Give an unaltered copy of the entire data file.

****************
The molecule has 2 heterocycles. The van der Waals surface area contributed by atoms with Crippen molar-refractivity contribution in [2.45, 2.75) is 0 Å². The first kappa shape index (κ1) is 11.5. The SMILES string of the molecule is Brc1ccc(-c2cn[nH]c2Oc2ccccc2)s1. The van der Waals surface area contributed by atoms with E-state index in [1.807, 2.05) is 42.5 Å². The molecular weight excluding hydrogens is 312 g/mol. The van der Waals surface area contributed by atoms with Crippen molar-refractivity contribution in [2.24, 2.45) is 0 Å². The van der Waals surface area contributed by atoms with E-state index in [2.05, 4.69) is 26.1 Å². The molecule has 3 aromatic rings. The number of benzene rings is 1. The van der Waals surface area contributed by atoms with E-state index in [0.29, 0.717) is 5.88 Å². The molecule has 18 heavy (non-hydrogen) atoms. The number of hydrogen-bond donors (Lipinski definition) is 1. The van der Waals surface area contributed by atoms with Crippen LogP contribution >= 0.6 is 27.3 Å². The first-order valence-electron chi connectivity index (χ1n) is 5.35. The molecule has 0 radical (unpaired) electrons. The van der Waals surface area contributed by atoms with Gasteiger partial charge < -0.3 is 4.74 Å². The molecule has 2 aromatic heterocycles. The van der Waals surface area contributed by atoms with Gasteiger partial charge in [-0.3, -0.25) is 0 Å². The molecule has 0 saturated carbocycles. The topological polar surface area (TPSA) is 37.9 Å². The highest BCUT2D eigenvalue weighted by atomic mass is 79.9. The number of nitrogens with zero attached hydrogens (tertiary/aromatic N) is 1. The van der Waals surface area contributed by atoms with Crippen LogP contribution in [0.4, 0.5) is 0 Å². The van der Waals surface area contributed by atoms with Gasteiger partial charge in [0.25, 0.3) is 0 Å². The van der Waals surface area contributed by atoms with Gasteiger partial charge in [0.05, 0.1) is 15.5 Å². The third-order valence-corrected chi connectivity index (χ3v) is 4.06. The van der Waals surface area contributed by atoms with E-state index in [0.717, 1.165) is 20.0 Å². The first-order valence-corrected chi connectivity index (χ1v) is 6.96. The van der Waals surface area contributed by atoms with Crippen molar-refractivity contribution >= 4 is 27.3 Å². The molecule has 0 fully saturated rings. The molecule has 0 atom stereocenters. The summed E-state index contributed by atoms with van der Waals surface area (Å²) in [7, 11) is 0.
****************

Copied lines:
The molecule has 2 heterocycles. The van der Waals surface area contributed by atoms with Crippen molar-refractivity contribution in [2.45, 2.75) is 0 Å². The first kappa shape index (κ1) is 11.5. The SMILES string of the molecule is Brc1ccc(-c2cn[nH]c2Oc2ccccc2)s1. The van der Waals surface area contributed by atoms with E-state index in [1.807, 2.05) is 42.5 Å². The molecular weight excluding hydrogens is 312 g/mol. The van der Waals surface area contributed by atoms with Crippen molar-refractivity contribution in [2.24, 2.45) is 0 Å². The van der Waals surface area contributed by atoms with E-state index in [2.05, 4.69) is 26.1 Å². The molecule has 3 aromatic rings. The number of benzene rings is 1. The van der Waals surface area contributed by atoms with E-state index in [0.29, 0.717) is 5.88 Å². The molecule has 18 heavy (non-hydrogen) atoms. The number of hydrogen-bond donors (Lipinski definition) is 1. The van der Waals surface area contributed by atoms with Crippen LogP contribution >= 0.6 is 27.3 Å². The first-order valence-electron chi connectivity index (χ1n) is 5.35. The molecule has 0 radical (unpaired) electrons. The van der Waals surface area contributed by atoms with Gasteiger partial charge < -0.3 is 4.74 Å². The molecule has 2 aromatic heterocycles. The van der Waals surface area contributed by atoms with Gasteiger partial charge in [-0.3, -0.25) is 0 Å². The molecule has 0 saturated carbocycles. The topological polar surface area (TPSA) is 37.9 Å². The highest BCUT2D eigenvalue weighted by atomic mass is 79.9. The number of nitrogens with zero attached hydrogens (tertiary/aromatic N) is 1. The van der Waals surface area contributed by atoms with Crippen LogP contribution in [0.4, 0.5) is 0 Å². The van der Waals surface area contributed by atoms with Gasteiger partial charge in [0.25, 0.3) is 0 Å². The van der Waals surface area contributed by atoms with Gasteiger partial charge in [0.05, 0.1) is 15.5 Å². The third-order valence-corrected chi connectivity index (χ3v) is 4.06. The van der Waals surface area contributed by atoms with E-state index in [0.717, 1.165) is 20.0 Å². The first-order valence-corrected chi connectivity index (χ1v) is 6.96. The van der Waals surface area contributed by atoms with Crippen molar-refractivity contribution >= 4 is 27.3 Å². The molecule has 0 fully saturated rings. The molecule has 0 atom stereocenters. The summed E-state index contributed by atoms with van der Waals surface area (Å²) in [7, 11) is 0.